We were a day late getting away since we were waiting for Joe's international driver's license from the States. There are stops along the way where they check to make sure your vehicle really does belong to you and isn't stolen and also they check for drugs. So, we had to make sure Joe had a driver's license and also that we had the title to our truck. The license arrived in the mail on Thursday and we left on Friday with a prayer that we had all our necessary paperwork in order. Sure enough at the 4 or 5 stops to check it we passed with flying colors. There were also many (6 or so) toll booths along the way. At most of these we weren't charged more toll, the attendants only checked our ticket to see if we had paid the toll at a previous stop. Here is how many of these stops worked: We were stopped by a chain across the road held up by a guard. We would stop either in the road (actually a high way if you can call it that....It's the main road between two major cities) or beside it. We would then walk up to a booth (read: some sort of shack where there were police and posters of scantily clad women) and the police would check to see where we were from, where we were going and check our paperwork. Then we would get back in the car, the guard would lower the chain and we would drive a few more yards to a toll booth and stop again to have our toll ticket checked. I don't know why they couldn't do this at the same stop, but no it had to be a few yards further down the road. Now, many of these toll booths are like you see in the states where you pull up to the booth and you reach out your window and pay the attendant. No, these are booths BESIDE the road where you must pull over and park and walk to the window and have the attendant (in a shack with photos of scantily clad women check) the toll ticket and tell you it's okay to keep on driving. Sometimes these shacks were hard to see. Many times we only knew we were supposed to stop because we saw people in the middle of the road selling fried fish, oranges, juice, toilet paper, etc. (no kidding...amenities for your journey). I'll attach a pic so you can see the bathroom stops along the way. Because they looked like they do, we were prepared in advance. We took a potty chair for the girls and the boys just used the wide open spaces. Johnson Assare (our Ghanaian friend) told us that Africa has the largest bathroom in the world (the great outdoors), but now I see that ours in South America are just as big.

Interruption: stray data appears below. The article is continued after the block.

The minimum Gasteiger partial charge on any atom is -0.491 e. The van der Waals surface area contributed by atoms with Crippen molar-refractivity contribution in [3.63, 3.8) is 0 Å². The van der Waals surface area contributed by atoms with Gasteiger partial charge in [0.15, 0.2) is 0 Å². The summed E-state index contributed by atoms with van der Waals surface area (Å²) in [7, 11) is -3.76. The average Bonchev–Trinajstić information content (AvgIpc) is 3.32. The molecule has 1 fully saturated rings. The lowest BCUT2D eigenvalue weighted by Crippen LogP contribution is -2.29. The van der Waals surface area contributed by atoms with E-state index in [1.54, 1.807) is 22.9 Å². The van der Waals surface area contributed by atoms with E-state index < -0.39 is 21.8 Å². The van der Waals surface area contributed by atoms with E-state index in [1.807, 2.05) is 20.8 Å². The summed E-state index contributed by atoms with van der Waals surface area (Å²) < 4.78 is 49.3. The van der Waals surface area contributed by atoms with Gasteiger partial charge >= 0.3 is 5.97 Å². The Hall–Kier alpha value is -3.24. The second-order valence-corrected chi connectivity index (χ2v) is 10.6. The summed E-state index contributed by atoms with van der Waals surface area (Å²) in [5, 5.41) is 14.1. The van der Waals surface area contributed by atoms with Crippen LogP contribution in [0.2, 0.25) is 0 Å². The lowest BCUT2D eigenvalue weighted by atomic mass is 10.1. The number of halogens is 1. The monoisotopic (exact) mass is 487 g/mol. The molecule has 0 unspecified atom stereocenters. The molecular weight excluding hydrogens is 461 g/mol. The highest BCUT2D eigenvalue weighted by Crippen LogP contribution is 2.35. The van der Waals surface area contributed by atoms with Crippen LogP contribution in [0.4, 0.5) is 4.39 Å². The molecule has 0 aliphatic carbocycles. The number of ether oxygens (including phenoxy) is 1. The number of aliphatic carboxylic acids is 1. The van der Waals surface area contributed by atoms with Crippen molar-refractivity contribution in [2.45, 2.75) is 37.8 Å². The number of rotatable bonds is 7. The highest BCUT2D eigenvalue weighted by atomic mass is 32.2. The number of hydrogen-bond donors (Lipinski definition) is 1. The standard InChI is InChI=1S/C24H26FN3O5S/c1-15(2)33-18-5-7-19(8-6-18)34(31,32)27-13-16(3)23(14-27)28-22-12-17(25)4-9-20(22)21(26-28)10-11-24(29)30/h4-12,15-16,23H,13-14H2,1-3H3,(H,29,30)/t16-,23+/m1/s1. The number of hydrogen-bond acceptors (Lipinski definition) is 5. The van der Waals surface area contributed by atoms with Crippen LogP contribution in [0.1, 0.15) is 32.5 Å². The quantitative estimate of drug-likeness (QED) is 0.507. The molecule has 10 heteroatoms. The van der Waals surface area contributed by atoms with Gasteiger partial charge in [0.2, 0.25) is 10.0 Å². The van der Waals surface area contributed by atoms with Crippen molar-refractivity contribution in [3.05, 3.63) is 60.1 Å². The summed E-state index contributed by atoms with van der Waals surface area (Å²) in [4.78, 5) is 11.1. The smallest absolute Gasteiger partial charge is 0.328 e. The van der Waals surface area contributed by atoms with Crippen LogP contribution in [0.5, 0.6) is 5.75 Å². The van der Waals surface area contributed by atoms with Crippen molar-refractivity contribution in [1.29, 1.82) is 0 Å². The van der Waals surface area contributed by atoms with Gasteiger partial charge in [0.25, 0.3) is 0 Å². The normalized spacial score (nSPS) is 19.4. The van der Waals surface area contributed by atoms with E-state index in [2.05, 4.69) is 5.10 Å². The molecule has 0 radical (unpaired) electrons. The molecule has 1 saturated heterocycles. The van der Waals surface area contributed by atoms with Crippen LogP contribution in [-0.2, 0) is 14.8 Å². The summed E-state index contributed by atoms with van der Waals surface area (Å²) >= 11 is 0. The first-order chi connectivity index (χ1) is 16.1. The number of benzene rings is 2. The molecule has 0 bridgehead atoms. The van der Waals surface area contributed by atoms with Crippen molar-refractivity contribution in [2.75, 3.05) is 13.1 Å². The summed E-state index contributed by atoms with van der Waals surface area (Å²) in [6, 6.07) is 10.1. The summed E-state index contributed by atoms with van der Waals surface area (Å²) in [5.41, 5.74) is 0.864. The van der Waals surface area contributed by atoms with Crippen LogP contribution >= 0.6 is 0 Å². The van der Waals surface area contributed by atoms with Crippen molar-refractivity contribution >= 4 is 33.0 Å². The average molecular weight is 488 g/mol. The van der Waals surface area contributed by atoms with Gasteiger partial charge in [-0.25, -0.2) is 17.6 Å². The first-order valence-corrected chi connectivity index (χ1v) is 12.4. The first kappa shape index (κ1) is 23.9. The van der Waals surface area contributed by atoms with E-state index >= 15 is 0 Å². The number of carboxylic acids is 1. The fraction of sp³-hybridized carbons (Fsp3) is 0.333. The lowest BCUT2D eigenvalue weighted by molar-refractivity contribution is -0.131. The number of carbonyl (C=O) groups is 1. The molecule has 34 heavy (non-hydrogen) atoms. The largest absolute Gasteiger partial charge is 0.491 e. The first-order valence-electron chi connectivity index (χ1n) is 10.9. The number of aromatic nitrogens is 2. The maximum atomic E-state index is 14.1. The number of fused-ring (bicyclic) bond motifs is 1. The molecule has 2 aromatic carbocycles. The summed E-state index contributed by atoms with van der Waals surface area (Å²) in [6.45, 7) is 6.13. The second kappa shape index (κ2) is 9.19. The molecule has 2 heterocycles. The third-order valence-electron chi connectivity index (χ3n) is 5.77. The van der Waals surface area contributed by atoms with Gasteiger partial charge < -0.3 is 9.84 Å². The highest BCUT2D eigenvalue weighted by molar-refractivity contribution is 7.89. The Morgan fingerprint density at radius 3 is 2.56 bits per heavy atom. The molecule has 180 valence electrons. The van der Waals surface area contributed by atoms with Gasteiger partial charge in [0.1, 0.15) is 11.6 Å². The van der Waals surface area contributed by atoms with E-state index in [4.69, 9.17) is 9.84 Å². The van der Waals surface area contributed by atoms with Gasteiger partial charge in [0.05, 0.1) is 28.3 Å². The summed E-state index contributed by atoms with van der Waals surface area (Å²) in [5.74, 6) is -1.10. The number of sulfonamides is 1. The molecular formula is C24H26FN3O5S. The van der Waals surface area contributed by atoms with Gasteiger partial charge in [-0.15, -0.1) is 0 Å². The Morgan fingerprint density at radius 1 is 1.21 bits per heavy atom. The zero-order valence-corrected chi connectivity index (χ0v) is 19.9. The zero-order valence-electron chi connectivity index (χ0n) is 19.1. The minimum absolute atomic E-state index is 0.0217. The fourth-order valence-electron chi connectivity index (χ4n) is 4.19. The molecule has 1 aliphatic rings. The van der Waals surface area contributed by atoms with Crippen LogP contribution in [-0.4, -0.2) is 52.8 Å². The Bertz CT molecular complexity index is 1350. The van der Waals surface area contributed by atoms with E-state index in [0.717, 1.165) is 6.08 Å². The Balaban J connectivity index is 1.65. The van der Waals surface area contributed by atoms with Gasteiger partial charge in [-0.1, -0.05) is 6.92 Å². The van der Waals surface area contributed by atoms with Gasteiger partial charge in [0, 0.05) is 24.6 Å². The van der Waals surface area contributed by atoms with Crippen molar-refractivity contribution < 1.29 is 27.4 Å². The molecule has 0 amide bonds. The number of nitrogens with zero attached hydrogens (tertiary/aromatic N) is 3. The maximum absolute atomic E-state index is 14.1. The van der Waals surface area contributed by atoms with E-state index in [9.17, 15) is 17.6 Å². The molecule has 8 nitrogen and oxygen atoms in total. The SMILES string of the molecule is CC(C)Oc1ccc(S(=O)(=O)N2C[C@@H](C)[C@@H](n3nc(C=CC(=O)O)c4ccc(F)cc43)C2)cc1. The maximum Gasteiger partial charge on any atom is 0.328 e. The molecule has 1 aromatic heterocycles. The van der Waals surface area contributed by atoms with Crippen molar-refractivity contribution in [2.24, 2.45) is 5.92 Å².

It was a beautiful drive. We could see the landscape change along our journey. We started here in Coch and went up even higher into the Andes where farmers farm with oxen and hand plows almost to the very tip tops of the mountain on steep inclines. We drove through the clouds...in fact we could see the clouds below us. Then as we drove down the other side we went through the rich green jungle filled banana crops and houses (shacks really) on stilts. At one point Joe said we should let the kids out and let them hack their way through the jungle and see how thick it really is. I said that they would get bitten by a snake. Sure enough as we rounded the next curve there was a 4-5 foot snake in the road.